After blacking out at a party, a 14-year-old Missouri teenager, showing signs of sexual assault, was abandoned, alone and unconscious, on her family's frost-covered lawn by a group of her male classmates.
"The low temperature in the area that day was listed at 22 degrees, and the teen had spent roughly three hours outside, wearing only a T-shirt and sweatpants. Her hair was frozen. Scattered across an adjacent lot were her daughter’s purse, shoes and cellphone," writes Dugan Arnett in a harrowing report in the Kansas City Star on how the small town of Maryville, Mo., turned on the victim, Daisy Coleman (Daisy and her mother elected to be named in the story), after she reported the incident, in which she was allegedly raped by a male classmate while another filmed it.
Melinda Coleman discovered her daughter on the lawn and, after removing her frozen clothes, noticed abrasions on her daughter's body consistent with sexual assault. She immediately called the police. And, in perhaps the only bright spot in this dark story, the police acted swiftly.
More from the Kansas City Star:
Sexual assault cases can be difficult to build because of factors such as a lack of physical evidence or inconsistent statements by witnesses. But by the time his department had concluded its investigation, Sheriff Darren White felt confident the office had put together a case that would “absolutely” result in prosecutions.
“Within four hours, we had obtained a search warrant for the house and executed that,” White told The Star. “We had all of the suspects in custody and had audio/video confessions.
“I would defy the Kansas City, Missouri, Police Department to do what we did and get it wrapped up as nicely as we did in that amount of time.”
But the case didn't result in prosecution. Coleman's daughter's alleged rapist, whose name Salon has opted to omit from this story since charges against him were dropped, was the grandson of a powerful former state lawmaker and a member of an otherwise well-connected family, according to the Star. The prosecuting attorney, despite White's confidence about the case, said there wasn't sufficient evidence to go to trial:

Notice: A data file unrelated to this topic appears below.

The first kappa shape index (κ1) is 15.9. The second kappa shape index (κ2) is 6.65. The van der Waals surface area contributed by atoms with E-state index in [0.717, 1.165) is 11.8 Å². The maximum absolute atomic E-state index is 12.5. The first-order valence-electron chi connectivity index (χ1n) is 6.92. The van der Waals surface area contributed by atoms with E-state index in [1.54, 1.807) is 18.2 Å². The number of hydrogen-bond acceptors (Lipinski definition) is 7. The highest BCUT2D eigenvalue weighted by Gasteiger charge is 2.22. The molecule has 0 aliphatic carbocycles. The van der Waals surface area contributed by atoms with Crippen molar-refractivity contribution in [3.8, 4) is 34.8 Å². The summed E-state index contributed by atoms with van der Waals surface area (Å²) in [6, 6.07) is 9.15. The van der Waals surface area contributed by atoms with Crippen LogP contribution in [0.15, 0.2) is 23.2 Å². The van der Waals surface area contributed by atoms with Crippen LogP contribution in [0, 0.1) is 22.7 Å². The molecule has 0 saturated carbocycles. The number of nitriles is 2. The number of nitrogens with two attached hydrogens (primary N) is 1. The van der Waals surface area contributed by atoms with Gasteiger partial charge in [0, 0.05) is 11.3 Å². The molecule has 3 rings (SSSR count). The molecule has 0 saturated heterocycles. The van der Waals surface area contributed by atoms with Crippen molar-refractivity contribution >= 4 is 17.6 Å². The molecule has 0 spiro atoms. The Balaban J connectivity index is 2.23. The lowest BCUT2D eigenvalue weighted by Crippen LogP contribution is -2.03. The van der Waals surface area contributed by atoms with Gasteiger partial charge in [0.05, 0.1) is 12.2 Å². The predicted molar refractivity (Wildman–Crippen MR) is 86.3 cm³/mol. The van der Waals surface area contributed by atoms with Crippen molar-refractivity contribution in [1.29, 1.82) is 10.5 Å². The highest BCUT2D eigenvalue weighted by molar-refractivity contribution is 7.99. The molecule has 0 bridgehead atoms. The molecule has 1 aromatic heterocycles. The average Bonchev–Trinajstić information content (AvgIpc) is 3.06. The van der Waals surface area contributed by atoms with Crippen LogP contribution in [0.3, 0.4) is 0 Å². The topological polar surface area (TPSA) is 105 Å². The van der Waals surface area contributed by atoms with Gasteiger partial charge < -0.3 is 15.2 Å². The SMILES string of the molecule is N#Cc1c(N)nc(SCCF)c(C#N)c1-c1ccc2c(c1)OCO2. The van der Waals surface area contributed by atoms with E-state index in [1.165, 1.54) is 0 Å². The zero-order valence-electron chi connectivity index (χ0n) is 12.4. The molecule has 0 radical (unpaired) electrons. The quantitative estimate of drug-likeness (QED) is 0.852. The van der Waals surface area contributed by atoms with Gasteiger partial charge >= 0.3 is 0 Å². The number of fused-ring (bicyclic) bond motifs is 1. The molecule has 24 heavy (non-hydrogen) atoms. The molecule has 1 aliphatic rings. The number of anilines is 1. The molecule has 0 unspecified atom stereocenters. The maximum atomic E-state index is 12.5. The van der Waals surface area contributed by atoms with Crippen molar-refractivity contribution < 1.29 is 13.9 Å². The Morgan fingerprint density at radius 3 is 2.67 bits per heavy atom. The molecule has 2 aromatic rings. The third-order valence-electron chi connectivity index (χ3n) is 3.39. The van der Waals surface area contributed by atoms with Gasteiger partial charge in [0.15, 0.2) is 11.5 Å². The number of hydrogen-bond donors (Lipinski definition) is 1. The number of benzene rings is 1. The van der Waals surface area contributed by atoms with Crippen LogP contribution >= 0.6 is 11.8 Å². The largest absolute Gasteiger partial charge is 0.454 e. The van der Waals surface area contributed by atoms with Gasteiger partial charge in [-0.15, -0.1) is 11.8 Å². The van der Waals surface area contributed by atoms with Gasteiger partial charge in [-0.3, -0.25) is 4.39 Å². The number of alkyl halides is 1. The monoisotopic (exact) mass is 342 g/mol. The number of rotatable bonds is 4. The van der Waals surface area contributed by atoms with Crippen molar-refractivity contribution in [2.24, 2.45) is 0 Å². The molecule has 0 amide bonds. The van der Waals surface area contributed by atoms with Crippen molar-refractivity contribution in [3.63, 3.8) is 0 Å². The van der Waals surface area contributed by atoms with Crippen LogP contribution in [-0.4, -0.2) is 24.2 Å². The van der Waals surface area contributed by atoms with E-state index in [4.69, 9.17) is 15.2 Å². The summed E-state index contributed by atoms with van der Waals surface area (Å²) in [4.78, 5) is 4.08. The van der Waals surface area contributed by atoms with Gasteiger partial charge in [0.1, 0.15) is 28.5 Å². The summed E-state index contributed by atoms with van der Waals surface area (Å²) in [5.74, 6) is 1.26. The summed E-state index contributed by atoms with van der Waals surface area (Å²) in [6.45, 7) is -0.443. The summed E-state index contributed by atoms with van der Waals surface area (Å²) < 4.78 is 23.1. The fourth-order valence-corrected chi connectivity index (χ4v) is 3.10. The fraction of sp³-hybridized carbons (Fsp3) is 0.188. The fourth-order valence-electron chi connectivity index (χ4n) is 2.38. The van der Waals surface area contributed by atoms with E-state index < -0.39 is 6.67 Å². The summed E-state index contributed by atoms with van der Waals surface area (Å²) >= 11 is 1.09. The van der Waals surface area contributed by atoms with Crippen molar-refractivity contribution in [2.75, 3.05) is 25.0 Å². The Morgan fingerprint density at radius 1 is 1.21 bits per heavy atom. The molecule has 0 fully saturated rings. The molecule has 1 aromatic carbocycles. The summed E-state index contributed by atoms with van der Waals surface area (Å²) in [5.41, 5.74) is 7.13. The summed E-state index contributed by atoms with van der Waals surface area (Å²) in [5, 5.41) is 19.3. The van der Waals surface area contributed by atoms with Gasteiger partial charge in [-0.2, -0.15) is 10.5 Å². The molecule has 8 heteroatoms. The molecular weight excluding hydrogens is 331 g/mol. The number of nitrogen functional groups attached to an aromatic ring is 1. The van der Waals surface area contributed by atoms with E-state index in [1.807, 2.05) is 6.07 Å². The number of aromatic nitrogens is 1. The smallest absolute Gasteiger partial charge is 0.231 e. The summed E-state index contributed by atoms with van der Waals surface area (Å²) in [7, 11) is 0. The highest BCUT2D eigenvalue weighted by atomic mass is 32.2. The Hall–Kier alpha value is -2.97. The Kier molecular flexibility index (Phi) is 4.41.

Through it all, Coleman held tightly to a belief in justice and that the youths’ punishment would provide closure for the family. She spoke with White on multiple occasions and sat down with Robert Rice, the Nodaway County prosecutor, to discuss her concerns.
“She would come to the sheriff’s office on an almost daily basis,” says White of the days following the arrests.
In early March, however, while awaiting a hearing ... Coleman says, she received a call from a friend with local political ties: The word was that favors were being called in and that the charges would be dropped.
Coleman says she didn’t give the call much credence, but she passed the message on to her lawyer, who wrote to the county prosecutor inquiring about the rumors.
Less than a week later, Coleman was at the grocery store when she got another call.
The felony sexual assault charge against [the alleged rapist] had been dismissed.
Robert Rice, the Nodaway County prosecutor, would go on to call it a case of “incorrigible teenagers” drinking alcohol and having sex. “They were doing what they wanted to do, and there weren’t any consequences. And it’s reprehensible. But is it criminal? No.”
White, however, maintains there is “no doubt” a crime was committed that night.
Without hope of a trial, the harassment against the Coleman family, which started immediately following the incident, intensified to the point of being unbearable, Melinda told the Star.
Daisy and her older brother received online threats and regular harassment at their high school. Two weeks following the incident, Melinda was fired from her job at a local veterinary clinic. In a subsequent conversation with her former employer about the termination, Melinda was told that the possibility that she might pursue civil charges against her daughter's alleged rapist was “putting stress on everybody in here” and “there’s going to be times when we probably have stuff booked, and you wouldn’t be able to come in.”
The family eventually moved out of Maryville, opting to return to Albany, Mo., where they had lived previously.
Six months later, the Coleman's Maryville home, still on the market to be sold, mysteriously burned down.
“We started to dig in and investigate it,” he said, but the structure was deemed unsafe, said Capt. Phil Rickabaugh of the Maryville Fire Department. “Several weeks later, an insurance investigator came in, and it was heavily investigated by private parties. [But] we never have heard anything else out of that.”